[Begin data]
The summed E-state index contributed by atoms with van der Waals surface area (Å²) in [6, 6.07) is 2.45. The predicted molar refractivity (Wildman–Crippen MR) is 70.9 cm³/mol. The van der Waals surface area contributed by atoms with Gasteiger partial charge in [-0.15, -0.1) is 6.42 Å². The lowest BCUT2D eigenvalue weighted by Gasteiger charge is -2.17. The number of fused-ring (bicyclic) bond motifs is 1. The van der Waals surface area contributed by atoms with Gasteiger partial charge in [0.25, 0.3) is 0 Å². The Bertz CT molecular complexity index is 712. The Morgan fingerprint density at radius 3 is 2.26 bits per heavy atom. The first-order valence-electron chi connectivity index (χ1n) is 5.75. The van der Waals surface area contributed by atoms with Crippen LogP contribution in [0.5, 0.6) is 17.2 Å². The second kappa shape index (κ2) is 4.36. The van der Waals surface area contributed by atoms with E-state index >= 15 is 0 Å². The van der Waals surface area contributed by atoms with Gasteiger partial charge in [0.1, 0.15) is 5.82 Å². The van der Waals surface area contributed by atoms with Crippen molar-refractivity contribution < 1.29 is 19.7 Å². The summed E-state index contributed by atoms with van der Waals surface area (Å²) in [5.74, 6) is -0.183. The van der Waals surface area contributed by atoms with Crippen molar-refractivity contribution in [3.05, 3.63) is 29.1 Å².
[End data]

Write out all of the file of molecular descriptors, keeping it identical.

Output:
The summed E-state index contributed by atoms with van der Waals surface area (Å²) in [6, 6.07) is 2.45. The predicted molar refractivity (Wildman–Crippen MR) is 70.9 cm³/mol. The van der Waals surface area contributed by atoms with Gasteiger partial charge in [-0.15, -0.1) is 6.42 Å². The lowest BCUT2D eigenvalue weighted by Gasteiger charge is -2.17. The number of fused-ring (bicyclic) bond motifs is 1. The van der Waals surface area contributed by atoms with Gasteiger partial charge in [0.25, 0.3) is 0 Å². The Bertz CT molecular complexity index is 712. The Morgan fingerprint density at radius 3 is 2.26 bits per heavy atom. The first-order valence-electron chi connectivity index (χ1n) is 5.75. The van der Waals surface area contributed by atoms with Crippen LogP contribution in [0.5, 0.6) is 17.2 Å². The second kappa shape index (κ2) is 4.36. The van der Waals surface area contributed by atoms with E-state index >= 15 is 0 Å². The van der Waals surface area contributed by atoms with Gasteiger partial charge in [0.1, 0.15) is 5.82 Å². The van der Waals surface area contributed by atoms with Crippen molar-refractivity contribution < 1.29 is 19.7 Å². The summed E-state index contributed by atoms with van der Waals surface area (Å²) in [5.74, 6) is -0.183. The van der Waals surface area contributed by atoms with Crippen molar-refractivity contribution in [3.05, 3.63) is 29.1 Å².